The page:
Children who attend daycare or playgroups cut their risk of the most common type of childhood leukaemia by around 30%, a study estimates.
Researchers reviewed 14 studies involving nearly 20,000 children, of which 6,000 developed acute lymphoblastic leukaemia.
It is thought early infections may help the body fight off the disease.
The University of California, Berkeley study will be presented to a leukaemia conference in London. Leukaemia is the most common cancer found in children in the industrialised world, affecting about one in 2,000 youngsters.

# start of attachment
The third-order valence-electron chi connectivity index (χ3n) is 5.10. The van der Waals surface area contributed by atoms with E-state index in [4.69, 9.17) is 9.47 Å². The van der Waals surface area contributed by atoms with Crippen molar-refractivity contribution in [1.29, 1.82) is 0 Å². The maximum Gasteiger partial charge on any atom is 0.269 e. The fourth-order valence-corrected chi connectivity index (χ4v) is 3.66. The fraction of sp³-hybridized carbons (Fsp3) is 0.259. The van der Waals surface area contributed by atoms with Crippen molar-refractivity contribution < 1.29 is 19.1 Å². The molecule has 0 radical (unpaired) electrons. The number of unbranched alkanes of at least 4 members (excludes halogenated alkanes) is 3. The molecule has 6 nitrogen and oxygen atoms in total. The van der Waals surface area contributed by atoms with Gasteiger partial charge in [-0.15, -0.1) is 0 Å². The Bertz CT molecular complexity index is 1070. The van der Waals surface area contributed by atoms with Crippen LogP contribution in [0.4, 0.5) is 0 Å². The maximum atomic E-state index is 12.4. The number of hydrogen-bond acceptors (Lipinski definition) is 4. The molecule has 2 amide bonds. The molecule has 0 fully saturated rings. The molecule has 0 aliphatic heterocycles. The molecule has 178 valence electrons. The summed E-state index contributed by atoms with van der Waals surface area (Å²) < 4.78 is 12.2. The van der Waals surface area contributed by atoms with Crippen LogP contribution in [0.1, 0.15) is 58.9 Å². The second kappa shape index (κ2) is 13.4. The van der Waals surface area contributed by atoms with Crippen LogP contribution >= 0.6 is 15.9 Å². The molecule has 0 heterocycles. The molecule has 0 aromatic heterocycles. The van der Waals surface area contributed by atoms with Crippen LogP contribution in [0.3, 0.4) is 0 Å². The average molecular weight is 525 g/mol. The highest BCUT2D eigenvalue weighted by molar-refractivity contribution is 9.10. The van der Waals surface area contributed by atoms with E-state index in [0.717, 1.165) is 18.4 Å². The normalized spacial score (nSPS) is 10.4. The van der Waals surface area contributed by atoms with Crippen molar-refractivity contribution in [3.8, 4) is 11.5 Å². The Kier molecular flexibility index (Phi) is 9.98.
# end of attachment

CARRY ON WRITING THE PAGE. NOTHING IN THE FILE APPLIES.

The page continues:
ALL accounts for more than 80% of leukaemia cases among children, and most often occurs in those aged between two and five. Scientists believe that for most types of childhood leukaemia to develop, there must first be a genetic mutation in the womb, followed by a second trigger - such as an infection - during childhood.
However, it is also thought that contracting some childhood infections - which are often readily spread in environments such as playgroups where children are in close contact with each other - may prime the immune system against leukaemia.
Conversely, if the immune system is not challenged in early life, this is thought to raise the risk of an inappropriate response to subsequent infections, making the development of leukaemia more likely.
Source - BBC